Pat Cranor
Fine Art designs

    Pat Cranor is a California native now residing in the Los Angeles Area. He still remembers the day he wanted to become an artist-the day he won his first art award in the sixth grade. After a successful career as an advertising agency art director, in 1986 Pat moved to Japan. There he developed his own oriental style with watercolors. He created striking, colorful, and culture-clashing scenes as viewed by a foreigner.
     With the birth of his first child, Pat painted a series of animals designed for his son’s nursery. Child-development experts suggested that bright colors and repeated images were beneficial to a baby’s development, so Pat applied this knowledge by developing a style of taking one image, repeating it, and putting it into the composition. 

        Upon returning to the United States, Pat started painting full-time and took his warm and huorous "animals" to the streets and into the greeting card market. His illustrated cards can be found in galleries and gift shops across the country, from the Smithsonian in Washington D. C., and
the United Nations center in New York to the San Diego Zoo and the Long Beach Aquarium, as well as many other stores and boutiques.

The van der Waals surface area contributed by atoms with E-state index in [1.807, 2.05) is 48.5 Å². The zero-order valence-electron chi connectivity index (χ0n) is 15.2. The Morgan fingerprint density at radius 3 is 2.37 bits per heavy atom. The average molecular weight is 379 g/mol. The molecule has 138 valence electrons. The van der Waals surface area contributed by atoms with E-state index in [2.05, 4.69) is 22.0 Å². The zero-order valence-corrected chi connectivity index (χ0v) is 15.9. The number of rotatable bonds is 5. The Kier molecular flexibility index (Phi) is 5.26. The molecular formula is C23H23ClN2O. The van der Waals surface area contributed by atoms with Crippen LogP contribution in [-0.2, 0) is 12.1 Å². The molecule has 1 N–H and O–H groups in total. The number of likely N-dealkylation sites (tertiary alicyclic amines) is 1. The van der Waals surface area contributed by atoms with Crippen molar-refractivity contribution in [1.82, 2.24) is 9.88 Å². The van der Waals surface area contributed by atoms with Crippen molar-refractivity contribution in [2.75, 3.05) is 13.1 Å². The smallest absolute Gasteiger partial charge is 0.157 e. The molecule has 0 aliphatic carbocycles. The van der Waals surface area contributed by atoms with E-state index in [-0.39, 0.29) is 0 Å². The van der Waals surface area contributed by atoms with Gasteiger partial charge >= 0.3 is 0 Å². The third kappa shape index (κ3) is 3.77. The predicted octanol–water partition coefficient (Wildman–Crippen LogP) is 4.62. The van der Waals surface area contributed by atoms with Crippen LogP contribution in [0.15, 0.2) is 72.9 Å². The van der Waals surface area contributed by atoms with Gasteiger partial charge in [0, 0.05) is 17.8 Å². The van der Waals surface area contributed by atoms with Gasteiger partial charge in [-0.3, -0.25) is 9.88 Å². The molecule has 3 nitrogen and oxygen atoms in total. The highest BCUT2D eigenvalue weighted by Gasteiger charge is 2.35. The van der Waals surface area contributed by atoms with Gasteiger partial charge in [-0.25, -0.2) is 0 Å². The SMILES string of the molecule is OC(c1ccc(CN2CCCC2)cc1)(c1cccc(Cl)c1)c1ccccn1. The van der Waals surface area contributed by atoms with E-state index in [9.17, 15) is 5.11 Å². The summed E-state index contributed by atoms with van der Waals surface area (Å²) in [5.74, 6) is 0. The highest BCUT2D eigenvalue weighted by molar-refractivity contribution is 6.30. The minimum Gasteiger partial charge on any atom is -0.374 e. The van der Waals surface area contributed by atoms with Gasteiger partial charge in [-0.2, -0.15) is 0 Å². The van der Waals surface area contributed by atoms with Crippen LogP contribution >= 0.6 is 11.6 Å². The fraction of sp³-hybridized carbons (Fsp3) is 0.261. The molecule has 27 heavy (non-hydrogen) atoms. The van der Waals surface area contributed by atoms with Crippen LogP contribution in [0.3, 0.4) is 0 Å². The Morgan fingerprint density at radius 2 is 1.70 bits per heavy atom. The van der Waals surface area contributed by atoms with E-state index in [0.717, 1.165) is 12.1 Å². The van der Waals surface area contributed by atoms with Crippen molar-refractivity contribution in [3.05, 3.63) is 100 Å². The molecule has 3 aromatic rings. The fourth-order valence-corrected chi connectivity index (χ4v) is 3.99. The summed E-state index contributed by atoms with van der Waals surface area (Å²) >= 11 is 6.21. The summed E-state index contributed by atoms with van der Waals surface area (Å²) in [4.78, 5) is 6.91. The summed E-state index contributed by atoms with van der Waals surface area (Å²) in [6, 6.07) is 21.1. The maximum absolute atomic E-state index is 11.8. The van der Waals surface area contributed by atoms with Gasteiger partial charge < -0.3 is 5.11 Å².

From 2000 to 2010, Pat developed his wonderful work with mixed media on wooden tiles. He uses acrylic and metallic paints on square hand-painted wooden tiles, grouped, and mounted on a frame less beveled edged wood panel to form a finished work of art.  
        Now Pat's paintings are abstract expressionistic in style and inspired by the rural desert and ocean shores of California. He uses a multi-step process that begins witha dry brush painted background. Next, he combines airbrushed acrylic and metallic paints with solvents and liquids. Layers are repeated until a finished piece of art is achieved. Each piece is an orginal work of art with color being the primary focus.
    Abstract Expressionism incorporates many different styles emphasizing spontaneous personal expression that is nonrepresentational and chiefly improvisational. The goal is a subjective expression of the artist's inner experiences and while abstract it is also emotional in its effect.

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